NEC 338 – 3G Mobile Phone Review


Key Specifications

  • Review Price: £85.00

When Hutchinson launched as 3 in the UK a couple of years ago, it was heralded as a huge step forward for what could be done over a mobile network. However, when it came to the handsets, it seemed that mobile phones had taken a step back. The phones were large and bulky, unattractive to look at, difficult to use and tended to have battery life that was shorter than the attention span of a MTV junkie.

As you might have expected though, things have got better since then for 3G phones. We got all the proof we needed of this with our recent look at the Sony Ericsson V800, available exclusively on Vodafone. However, while this is an all-singing all-dancing showcase for the latest technology it’s also a £200 device. With the 338, NEC has taken a different approach. It’s a truly unremarkable phone to look at, but that in essence, is the point. True it’s no stunner, but by taking a no-frills approach, NEC has created a 3G phone for the masses. At first glance, you’d have a hard time guessing that it was a 3G phone, which is itself an achievement. The only clue is the rotateable camera built into the hinge. And at only 93.8 x 47.1 x 23.3mm, the 338 is the smallest 3G phone currently available and weighs only 114g. NEC has been a bit cheeky however, as the height doesn’t include the aerial, which adds another couple of centimetres.

The main body is split into two with a silver fascia with black plastic towards the top. The sections are separated by a small horizontal light set in a strip that flashes when there’s an incoming call, and glows when charging. There’s no external display, a feature that’s clearly a casualty of the cost cutting approach. This means that you have to flip the phone open if you want to see who’s calling.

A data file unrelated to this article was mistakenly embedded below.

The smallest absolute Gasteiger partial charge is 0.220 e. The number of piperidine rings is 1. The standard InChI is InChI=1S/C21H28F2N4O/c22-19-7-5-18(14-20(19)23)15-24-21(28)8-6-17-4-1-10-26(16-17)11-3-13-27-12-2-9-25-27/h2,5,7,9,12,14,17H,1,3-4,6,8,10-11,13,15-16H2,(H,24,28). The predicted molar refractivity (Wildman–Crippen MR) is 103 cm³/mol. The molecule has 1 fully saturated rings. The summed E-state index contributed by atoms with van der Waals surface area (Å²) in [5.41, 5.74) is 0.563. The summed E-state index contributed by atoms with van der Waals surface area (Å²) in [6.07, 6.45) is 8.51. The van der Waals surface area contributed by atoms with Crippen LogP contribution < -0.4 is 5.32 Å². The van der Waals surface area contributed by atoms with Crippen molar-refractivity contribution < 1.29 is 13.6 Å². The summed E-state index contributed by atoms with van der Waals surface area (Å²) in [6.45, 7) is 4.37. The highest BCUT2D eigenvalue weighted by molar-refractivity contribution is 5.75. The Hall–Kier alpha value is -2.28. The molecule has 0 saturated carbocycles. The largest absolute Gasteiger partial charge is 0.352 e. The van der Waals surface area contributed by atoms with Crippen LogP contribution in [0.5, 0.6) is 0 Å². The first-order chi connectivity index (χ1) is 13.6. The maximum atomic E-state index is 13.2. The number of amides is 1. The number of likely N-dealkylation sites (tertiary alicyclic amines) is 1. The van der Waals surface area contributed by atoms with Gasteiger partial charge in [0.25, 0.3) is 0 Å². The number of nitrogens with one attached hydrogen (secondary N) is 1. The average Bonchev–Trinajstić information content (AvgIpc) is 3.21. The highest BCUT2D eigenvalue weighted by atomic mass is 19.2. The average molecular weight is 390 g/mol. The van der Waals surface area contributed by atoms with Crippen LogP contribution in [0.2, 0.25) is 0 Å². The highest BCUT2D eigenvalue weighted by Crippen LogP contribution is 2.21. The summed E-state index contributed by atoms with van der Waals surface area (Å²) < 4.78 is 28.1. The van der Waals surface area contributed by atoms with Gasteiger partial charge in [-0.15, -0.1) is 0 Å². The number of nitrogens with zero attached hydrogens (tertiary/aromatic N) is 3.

To create a smaller phone, NEC has had to be fairly ruthless on features. Top of the missing-in-action list is Bluetooth, which means that you can’t enjoy the freedom and for that matter the legality, of using your phone in the car, via a wireless headset. There is a wired headset included in the box however, which is rather retro. The lack of Bluetooth also rules out wireless synching to your PC. Furthermore there’s no memory card expansion slots. Luckily, there a decent 17MB of memory built-in so you can get a fair amount of content on there. There’s also a USB cable available so you can synch with Outlook and transfer the clips that you’ve downloaded and paid for off the phone to keep. However, it’s only available as a £10 extra accessory, and not included in the box, so I wasn’t able to test this feature.

The 338 is currently available in the UK exclusively on 3 on both prepaid and contract. As well as UMTS it supports GSM 900, 1800 and 1900, so can be used across Europe and in the US. When it finds itself out of a 3G area the phone will automatically switch to GSM, and supports GPRS where available. Battery life if obviously dependant on signal strength in the area you’re in and the use to which you put the phone.

Now I have to admit that this is the first 3G phone I’ve used for any length of time and by all reports the battery life on the 338 is an improvement over earlier models. Nevertheless I quickly became aware that the phone needed feeding considerably more often than my own Sony Ericsson T630. The figures speak for themselves. On my T630 it’s 540 minutes talk-time and 116 for standby – on the NEC 338 it’s only 200 minutes talk-time and 300 minutes standby. This is also a full third less than the Sony Ericsson V800, which claims a talk-time of 10 hours/600 minutes. If you’re going to put the phone to any serious use during the day, with a heavy mixture of voice and video calls, and some video downloads, you’re going to have to charge it every evening.

Unlike other sites, we thoroughly test every product we review. We use industry standard tests in order to compare features properly. We’ll always tell you what we find. We never, ever accept money to review a product. Tell us what you think - send your emails to the Editor.